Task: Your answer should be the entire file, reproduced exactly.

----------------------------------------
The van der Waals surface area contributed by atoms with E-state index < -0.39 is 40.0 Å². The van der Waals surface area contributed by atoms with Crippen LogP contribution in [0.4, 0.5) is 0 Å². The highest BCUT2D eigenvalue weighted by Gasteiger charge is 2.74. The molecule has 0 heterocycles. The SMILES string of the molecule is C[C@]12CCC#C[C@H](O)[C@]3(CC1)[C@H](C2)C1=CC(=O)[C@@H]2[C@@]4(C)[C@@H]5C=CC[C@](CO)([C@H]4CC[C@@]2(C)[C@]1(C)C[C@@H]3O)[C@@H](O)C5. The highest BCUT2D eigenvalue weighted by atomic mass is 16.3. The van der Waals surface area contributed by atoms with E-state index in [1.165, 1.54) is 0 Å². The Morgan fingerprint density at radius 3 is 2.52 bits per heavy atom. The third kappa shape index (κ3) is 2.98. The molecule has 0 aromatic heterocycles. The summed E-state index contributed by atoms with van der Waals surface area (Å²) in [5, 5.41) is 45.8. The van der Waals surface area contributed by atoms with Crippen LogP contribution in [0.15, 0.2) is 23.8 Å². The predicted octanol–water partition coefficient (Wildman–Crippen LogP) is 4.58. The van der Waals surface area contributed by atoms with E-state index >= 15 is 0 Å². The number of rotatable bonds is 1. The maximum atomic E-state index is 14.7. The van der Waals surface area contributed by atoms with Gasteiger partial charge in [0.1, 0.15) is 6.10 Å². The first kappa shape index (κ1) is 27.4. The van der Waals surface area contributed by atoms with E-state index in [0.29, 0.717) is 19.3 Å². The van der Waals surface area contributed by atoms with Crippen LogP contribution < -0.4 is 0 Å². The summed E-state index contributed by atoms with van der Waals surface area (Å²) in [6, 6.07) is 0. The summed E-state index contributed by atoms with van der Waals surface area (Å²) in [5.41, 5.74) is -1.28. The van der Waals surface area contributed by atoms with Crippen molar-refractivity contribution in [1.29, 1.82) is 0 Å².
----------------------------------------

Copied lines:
The van der Waals surface area contributed by atoms with E-state index < -0.39 is 40.0 Å². The van der Waals surface area contributed by atoms with Crippen LogP contribution in [0.4, 0.5) is 0 Å². The highest BCUT2D eigenvalue weighted by Gasteiger charge is 2.74. The molecule has 0 heterocycles. The SMILES string of the molecule is C[C@]12CCC#C[C@H](O)[C@]3(CC1)[C@H](C2)C1=CC(=O)[C@@H]2[C@@]4(C)[C@@H]5C=CC[C@](CO)([C@H]4CC[C@@]2(C)[C@]1(C)C[C@@H]3O)[C@@H](O)C5. The highest BCUT2D eigenvalue weighted by atomic mass is 16.3. The van der Waals surface area contributed by atoms with E-state index in [1.165, 1.54) is 0 Å². The Morgan fingerprint density at radius 3 is 2.52 bits per heavy atom. The third kappa shape index (κ3) is 2.98. The molecule has 0 aromatic heterocycles. The summed E-state index contributed by atoms with van der Waals surface area (Å²) in [5, 5.41) is 45.8. The van der Waals surface area contributed by atoms with Crippen LogP contribution in [0.15, 0.2) is 23.8 Å². The predicted octanol–water partition coefficient (Wildman–Crippen LogP) is 4.58. The van der Waals surface area contributed by atoms with E-state index >= 15 is 0 Å². The number of rotatable bonds is 1. The maximum atomic E-state index is 14.7. The van der Waals surface area contributed by atoms with Gasteiger partial charge in [0.1, 0.15) is 6.10 Å². The first kappa shape index (κ1) is 27.4. The van der Waals surface area contributed by atoms with E-state index in [0.29, 0.717) is 19.3 Å². The van der Waals surface area contributed by atoms with Crippen LogP contribution < -0.4 is 0 Å². The summed E-state index contributed by atoms with van der Waals surface area (Å²) in [6, 6.07) is 0. The summed E-state index contributed by atoms with van der Waals surface area (Å²) in [5.41, 5.74) is -1.28. The van der Waals surface area contributed by atoms with Crippen molar-refractivity contribution in [1.29, 1.82) is 0 Å².